New stamps featuring maps of early Singapore to be released

New stamps featuring maps of early Singapore to be released

Stamps featuring maps of early Singapore Nov 30, 2020
Four new stamps depicting maps of early Singapore will be released on Dec 1, 2020. (Photo: National Library Board)

SINGAPORE: A new stamp collection featuring maps of early Singapore will be released on Tuesday (Dec 1), the National Library Board (NLB) said on Monday.

The maps, obtained from the National Library’s rare materials collection, will be featured on four stamps.

They will each come in four denominations: 1st Local, S$0.70, S$0.90 and S$1.40, NLB said, adding that they can be purchased at any post office, philatelic stores or online at shop.singpost.com.

A First Day Cover and a presentation pack will also available at S$4.80 and S$5.85 respectively.

Among the maps is one drawn in 1604 capturing one of the earliest close-up views of Singapore as an island. It depicts a “Xabandaria”, or harbour master’s compound, on the settlement, as well as the Old Strait and New Strait, which connected the East-West trade routes.

A chart dated 1755 by French hydrographer Jacques-Nicolas Bellin showing the navigational route along the Melaka and Singapore Straits is also featured. The map indicates the main sea channels of Singapore – the OId Strait, the New Strait and the Governor's Strait – that provided passage to ships travelling between the South China Sea and the Indian Ocean.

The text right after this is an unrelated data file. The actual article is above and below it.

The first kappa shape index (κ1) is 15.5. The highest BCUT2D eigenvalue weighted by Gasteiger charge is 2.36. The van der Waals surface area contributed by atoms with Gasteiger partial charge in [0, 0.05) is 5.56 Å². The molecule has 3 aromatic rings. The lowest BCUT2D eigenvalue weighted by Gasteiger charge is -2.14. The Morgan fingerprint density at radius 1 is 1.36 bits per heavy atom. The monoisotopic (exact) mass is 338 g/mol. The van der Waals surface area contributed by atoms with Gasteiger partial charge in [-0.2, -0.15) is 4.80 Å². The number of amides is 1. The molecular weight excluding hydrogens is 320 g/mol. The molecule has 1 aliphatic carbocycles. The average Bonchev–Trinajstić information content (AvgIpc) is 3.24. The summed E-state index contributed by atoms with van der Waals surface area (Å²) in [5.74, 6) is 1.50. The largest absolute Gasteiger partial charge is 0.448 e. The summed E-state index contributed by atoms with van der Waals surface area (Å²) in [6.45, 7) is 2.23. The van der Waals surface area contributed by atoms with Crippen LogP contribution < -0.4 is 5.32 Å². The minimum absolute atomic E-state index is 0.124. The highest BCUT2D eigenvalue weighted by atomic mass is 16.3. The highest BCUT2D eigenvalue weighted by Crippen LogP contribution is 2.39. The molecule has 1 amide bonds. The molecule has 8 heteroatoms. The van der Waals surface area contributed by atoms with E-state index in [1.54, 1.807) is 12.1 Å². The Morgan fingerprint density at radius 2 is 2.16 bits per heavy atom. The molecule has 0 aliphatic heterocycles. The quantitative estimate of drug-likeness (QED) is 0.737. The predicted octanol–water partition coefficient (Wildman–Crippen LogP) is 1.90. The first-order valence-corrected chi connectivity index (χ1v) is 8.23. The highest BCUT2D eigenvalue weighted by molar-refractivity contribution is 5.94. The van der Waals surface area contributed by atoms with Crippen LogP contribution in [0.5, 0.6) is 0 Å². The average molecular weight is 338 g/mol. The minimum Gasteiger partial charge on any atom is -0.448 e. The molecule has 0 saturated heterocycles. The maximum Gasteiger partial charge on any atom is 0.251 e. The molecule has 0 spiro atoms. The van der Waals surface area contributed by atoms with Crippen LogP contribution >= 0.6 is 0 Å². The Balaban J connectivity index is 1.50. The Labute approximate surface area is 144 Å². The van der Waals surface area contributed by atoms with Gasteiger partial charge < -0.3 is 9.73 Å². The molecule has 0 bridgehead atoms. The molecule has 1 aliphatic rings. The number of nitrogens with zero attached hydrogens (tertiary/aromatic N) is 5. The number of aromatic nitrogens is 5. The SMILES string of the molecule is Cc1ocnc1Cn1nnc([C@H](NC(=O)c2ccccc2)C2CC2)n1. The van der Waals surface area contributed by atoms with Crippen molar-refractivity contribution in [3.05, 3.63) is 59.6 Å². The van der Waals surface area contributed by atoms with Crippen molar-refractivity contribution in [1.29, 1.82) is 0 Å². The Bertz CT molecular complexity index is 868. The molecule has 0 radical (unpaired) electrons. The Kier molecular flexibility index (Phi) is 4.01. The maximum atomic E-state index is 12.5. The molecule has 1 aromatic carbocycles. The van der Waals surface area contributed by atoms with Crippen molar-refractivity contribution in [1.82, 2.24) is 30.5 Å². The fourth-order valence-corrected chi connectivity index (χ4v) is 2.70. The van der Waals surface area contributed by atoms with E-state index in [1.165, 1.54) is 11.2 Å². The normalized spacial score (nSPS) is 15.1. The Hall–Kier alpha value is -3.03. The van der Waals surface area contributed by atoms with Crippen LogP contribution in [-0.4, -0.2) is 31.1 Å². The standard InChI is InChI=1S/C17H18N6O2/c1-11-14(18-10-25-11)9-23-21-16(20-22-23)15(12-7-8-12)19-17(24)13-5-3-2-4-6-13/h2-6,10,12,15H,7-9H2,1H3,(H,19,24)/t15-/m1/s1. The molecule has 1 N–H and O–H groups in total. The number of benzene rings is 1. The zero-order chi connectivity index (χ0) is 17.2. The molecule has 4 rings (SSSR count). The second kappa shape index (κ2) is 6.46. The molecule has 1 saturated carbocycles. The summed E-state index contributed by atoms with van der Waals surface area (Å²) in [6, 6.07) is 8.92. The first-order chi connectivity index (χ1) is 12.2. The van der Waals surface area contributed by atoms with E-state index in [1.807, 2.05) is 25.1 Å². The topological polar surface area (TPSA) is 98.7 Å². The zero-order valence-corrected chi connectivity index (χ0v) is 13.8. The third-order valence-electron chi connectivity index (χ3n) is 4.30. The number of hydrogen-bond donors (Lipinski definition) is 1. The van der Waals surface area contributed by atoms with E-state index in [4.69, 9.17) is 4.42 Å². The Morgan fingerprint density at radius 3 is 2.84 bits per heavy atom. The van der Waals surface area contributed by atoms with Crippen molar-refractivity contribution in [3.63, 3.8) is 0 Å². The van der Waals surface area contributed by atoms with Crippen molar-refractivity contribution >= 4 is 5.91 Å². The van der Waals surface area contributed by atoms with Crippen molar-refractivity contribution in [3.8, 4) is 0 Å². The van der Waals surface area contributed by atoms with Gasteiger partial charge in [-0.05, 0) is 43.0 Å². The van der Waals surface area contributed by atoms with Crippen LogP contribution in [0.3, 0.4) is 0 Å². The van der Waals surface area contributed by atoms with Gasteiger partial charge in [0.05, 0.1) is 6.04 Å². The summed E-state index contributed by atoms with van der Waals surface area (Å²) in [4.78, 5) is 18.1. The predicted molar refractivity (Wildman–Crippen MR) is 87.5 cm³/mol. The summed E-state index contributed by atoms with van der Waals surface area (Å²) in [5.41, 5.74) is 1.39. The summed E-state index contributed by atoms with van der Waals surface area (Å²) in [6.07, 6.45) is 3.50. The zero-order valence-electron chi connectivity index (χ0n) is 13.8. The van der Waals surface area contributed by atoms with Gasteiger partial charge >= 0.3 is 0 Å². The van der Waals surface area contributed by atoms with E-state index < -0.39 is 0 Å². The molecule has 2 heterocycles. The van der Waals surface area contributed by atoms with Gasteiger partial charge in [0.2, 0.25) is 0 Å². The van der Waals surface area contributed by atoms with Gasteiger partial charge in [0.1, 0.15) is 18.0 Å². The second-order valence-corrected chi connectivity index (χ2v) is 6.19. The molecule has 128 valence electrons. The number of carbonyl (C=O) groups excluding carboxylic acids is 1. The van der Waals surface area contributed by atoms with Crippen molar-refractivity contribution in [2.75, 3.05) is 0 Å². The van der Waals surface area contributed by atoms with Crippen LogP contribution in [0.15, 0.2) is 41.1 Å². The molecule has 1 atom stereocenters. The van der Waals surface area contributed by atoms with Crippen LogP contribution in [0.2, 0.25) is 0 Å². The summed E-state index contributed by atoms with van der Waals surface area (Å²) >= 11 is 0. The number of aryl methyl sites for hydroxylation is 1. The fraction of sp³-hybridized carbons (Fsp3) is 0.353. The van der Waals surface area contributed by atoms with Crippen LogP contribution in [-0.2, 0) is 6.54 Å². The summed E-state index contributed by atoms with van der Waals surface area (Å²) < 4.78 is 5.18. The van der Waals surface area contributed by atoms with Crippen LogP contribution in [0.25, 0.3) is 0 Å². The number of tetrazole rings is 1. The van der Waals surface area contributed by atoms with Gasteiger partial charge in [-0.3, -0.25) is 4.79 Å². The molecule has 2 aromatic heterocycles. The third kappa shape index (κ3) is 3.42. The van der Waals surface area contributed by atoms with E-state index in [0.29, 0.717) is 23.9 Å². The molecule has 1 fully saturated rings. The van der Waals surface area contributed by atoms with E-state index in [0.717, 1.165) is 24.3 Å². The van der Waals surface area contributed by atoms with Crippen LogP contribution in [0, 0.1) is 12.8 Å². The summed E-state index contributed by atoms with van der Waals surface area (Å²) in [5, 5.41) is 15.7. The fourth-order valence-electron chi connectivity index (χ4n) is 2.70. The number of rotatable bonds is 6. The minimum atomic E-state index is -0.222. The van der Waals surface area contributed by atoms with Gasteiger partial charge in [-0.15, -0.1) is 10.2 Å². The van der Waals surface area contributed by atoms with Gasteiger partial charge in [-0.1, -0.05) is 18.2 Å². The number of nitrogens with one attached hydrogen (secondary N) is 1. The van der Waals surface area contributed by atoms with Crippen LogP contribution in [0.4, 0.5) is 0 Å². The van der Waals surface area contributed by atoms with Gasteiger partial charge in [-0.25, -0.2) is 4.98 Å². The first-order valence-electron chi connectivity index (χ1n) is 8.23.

“Early maps offer a fascinating window into Singapore’s history,” NLB said in a press release.  “Some of these provide material evidence of Singapore’s existence as an important navigational landmark and the place of trade in the maritime crossroads of East and West, long before the arrival of the British in 1819.”

The maps also preserve on record the various indigenous names of ancient Singapore, such as Temasek (“sea town”) and Pulau Panjang (“long island”), as “part of our heritage that live on today”, the board added.

“These maps document Singapore’s early maritime roots, which in turn provide an anchor for our understanding of the development of modern Singapore as a global trading and shipping hub," said NLB.

Editor's note: This article has been updated to reflect corrections from the National Library Board on the prices for the First Day Cover and presentation pack.

Source: CNA/ga

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